#49

What is the process for shipping one day in advance? Thanks.[/quote]

(Assuming you are in Taipei) Go to Wanhua or Songshan station baggage room and fill out a slip in Chinese telling them what station you want to go to. Needs to be a manned station but most in largish towns are fine. Make sure you get there before the daily baggage train leaves. Different times down east and west coast. It’s really easy although no English will be spoken.[/quote]

This worked out very well. I went to a small town in Miaoli and the bicylce arrived safely and without a scratch. The same was true for the delivery back to Songshan. Thanks again.

I would like to add, though, that this service is a bit more selective than you would be led to be believe by this thread. Our bicycles had to be delivered one stop away from the train station closest to the race venue. It was only 6km but that was a bit tiring to do on the day after the race when all you want to do is have a beer and relax (it was that hot weekend two weeks back, too). I don’t think I would have done it differently for this particular trip, but I could imagine some situations when taking the bike with me would be preferred.


#50

Did you put the bike inside a bag? do the staff cover it with something? my concern is that it could be easy to get the bike scratched… so… does anybody know how do they handle and protect the bikes? I would like to send mine and my gf’s to yilan some weekend… :slight_smile:


#51

No bag. I relied on the positive comments here and my Taiwanese friend who also used the service with me heard the same from his friends. It was convenient. And we’re both beginner cyclists so we liked the fact that we didn’t need to do any rear wheel removal!


#52

No bag. I relied on the positive comments here and my Taiwanese friend who also used the service with me heard the same from his friends. It was convenient. And we’re both beginner cyclists so we liked the fact that we didn’t need to do any rear wheel removal![/quote]
Well, sounds cool. How much did you pay for the bike ticket? the same than a person’s?


#53

No bag. I relied on the positive comments here and my Taiwanese friend who also used the service with me heard the same from his friends. It was convenient. And we’re both beginner cyclists so we liked the fact that we didn’t need to do any rear wheel removal![/quote]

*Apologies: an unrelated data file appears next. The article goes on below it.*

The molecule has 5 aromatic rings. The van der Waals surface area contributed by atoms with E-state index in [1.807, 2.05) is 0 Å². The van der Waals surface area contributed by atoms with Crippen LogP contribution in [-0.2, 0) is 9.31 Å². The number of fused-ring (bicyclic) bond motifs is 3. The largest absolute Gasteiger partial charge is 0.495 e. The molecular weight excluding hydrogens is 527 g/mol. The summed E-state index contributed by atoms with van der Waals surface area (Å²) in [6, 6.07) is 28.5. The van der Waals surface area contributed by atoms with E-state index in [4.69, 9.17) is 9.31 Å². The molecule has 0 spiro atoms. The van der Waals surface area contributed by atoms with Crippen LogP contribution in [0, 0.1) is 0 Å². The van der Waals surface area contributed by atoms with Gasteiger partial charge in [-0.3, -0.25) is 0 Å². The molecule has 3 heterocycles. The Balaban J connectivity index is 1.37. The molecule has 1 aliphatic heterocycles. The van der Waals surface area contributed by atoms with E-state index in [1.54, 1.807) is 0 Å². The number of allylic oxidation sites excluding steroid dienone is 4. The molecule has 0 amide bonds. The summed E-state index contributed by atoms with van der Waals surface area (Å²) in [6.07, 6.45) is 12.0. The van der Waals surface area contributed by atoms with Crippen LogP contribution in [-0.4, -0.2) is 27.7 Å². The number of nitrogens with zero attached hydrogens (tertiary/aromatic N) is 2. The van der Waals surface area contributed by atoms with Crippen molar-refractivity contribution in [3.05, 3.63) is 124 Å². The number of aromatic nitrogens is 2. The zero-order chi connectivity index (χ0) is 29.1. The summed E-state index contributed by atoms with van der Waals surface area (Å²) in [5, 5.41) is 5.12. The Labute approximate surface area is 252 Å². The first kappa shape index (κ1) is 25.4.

Well, sounds cool. How much did you pay for the bike ticket? the same than a person’s?[/quote]

I can’t remember. It seems it was under 200 NT for each way. We were so busy and had so many different things to pay for and remember during that hectic weekend, that I don’t remember. I definitely do remember our hotel was 600 NT and was the worst place I ever stayed in. I should have guessed it was going to be bad, really bad, from the price, but we didn’t have much choice in that small town. At least there was AC.


#54

The cost for shipping bikes as freight is shown on this overview under the heading “Shipping Bikes as Freight”. There is a lot of other great information as well. taiwanincycles.blogspot.tw/2011/ … cycle.html
(note this is the same page as linked to in the OP)

The cost for shipping bikes as freight is a flat fee of NT$32 plus a fee of NT$1.09/km.


#55

[quote=“scomargo”]The cost for shipping bikes as freight is shown on this overview under the heading “Shipping Bikes as Freight”. There is a lot of other great information as well. taiwanincycles.blogspot.tw/2011/ … cycle.html
(note this is the same page as linked to in the OP)

The cost for shipping bikes as freight is a flat fee of NT$32 plus a fee of NT$1.09/km.[/quote]

That’s a good resource.


#56

I’m trying to revive the bike sub-form because it just seems so gloomy as of late!

I’ll share my own, short-lived experience with bike on train.

After doing much research with Mobile01, Facebook groups and reading through the Op’s posted blog, without a bike bag of any sort in hand, I decided to jump on the local train from Hsin Chu to Song Shan station. I went to the counter to purchase my full ticket for me and half ticket for my bike and was stopped by the girl at the counter saying that, if it wasn’t bagged, it’s allowed on the local train. She then told me there’s a local train I can board that’s arriving in 4 hours. However, I have to register to get on. More bad news, she couldn’t guarantee it because it’s limited space.